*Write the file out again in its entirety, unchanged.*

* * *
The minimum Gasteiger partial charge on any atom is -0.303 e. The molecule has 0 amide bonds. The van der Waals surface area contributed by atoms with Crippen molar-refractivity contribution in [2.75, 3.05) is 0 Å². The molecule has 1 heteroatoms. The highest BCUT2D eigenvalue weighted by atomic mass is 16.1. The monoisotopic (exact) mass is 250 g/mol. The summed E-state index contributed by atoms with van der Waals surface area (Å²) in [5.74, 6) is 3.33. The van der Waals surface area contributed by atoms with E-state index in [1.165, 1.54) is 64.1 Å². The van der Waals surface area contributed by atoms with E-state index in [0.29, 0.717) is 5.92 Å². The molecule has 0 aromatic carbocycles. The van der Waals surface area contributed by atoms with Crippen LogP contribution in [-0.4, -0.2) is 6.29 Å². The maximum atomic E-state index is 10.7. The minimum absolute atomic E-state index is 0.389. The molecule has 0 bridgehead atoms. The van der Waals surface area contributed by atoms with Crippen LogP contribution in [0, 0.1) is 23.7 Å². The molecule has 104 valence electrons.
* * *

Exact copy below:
The minimum Gasteiger partial charge on any atom is -0.303 e. The molecule has 0 amide bonds. The van der Waals surface area contributed by atoms with Crippen molar-refractivity contribution in [2.75, 3.05) is 0 Å². The molecule has 1 heteroatoms. The highest BCUT2D eigenvalue weighted by atomic mass is 16.1. The monoisotopic (exact) mass is 250 g/mol. The summed E-state index contributed by atoms with van der Waals surface area (Å²) in [5.74, 6) is 3.33. The van der Waals surface area contributed by atoms with E-state index in [1.165, 1.54) is 64.1 Å². The van der Waals surface area contributed by atoms with E-state index in [0.29, 0.717) is 5.92 Å². The molecule has 0 aromatic carbocycles. The van der Waals surface area contributed by atoms with Crippen LogP contribution in [-0.4, -0.2) is 6.29 Å². The maximum atomic E-state index is 10.7. The minimum absolute atomic E-state index is 0.389. The molecule has 0 bridgehead atoms. The van der Waals surface area contributed by atoms with Crippen LogP contribution in [0, 0.1) is 23.7 Å². The molecule has 104 valence electrons.